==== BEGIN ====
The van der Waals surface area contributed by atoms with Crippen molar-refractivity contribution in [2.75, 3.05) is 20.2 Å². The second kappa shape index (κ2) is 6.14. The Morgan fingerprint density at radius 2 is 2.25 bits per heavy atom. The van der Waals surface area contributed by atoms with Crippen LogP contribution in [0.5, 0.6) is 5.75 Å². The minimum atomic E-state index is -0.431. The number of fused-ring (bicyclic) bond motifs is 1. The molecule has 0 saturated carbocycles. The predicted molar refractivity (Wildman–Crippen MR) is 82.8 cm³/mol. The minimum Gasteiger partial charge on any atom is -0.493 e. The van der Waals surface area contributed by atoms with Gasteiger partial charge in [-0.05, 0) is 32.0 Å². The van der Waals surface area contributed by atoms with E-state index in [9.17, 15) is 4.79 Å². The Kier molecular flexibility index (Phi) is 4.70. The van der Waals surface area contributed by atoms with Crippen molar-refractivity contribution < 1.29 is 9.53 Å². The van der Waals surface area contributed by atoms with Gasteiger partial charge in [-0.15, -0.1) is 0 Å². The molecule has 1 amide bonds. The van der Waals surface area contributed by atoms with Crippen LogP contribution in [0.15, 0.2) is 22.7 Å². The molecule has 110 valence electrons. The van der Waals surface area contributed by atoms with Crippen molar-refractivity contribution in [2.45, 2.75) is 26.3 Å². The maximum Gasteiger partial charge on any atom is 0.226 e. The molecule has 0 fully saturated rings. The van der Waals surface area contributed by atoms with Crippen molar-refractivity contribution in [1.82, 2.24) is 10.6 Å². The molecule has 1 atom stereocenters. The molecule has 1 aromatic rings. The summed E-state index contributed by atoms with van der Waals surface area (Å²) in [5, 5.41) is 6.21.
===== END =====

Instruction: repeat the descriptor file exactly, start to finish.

The van der Waals surface area contributed by atoms with Crippen molar-refractivity contribution in [2.75, 3.05) is 20.2 Å². The second kappa shape index (κ2) is 6.14. The Morgan fingerprint density at radius 2 is 2.25 bits per heavy atom. The van der Waals surface area contributed by atoms with Crippen LogP contribution in [0.5, 0.6) is 5.75 Å². The minimum atomic E-state index is -0.431. The number of fused-ring (bicyclic) bond motifs is 1. The molecule has 0 saturated carbocycles. The predicted molar refractivity (Wildman–Crippen MR) is 82.8 cm³/mol. The minimum Gasteiger partial charge on any atom is -0.493 e. The van der Waals surface area contributed by atoms with Gasteiger partial charge in [-0.05, 0) is 32.0 Å². The van der Waals surface area contributed by atoms with E-state index in [9.17, 15) is 4.79 Å². The Kier molecular flexibility index (Phi) is 4.70. The van der Waals surface area contributed by atoms with Crippen molar-refractivity contribution < 1.29 is 9.53 Å². The van der Waals surface area contributed by atoms with Gasteiger partial charge in [-0.15, -0.1) is 0 Å². The molecule has 1 amide bonds. The van der Waals surface area contributed by atoms with Crippen LogP contribution in [0.15, 0.2) is 22.7 Å². The molecule has 110 valence electrons. The van der Waals surface area contributed by atoms with Crippen molar-refractivity contribution in [2.45, 2.75) is 26.3 Å². The maximum Gasteiger partial charge on any atom is 0.226 e. The molecule has 0 fully saturated rings. The van der Waals surface area contributed by atoms with Crippen molar-refractivity contribution in [1.82, 2.24) is 10.6 Å². The molecule has 1 atom stereocenters. The molecule has 1 aromatic rings. The summed E-state index contributed by atoms with van der Waals surface area (Å²) in [5, 5.41) is 6.21.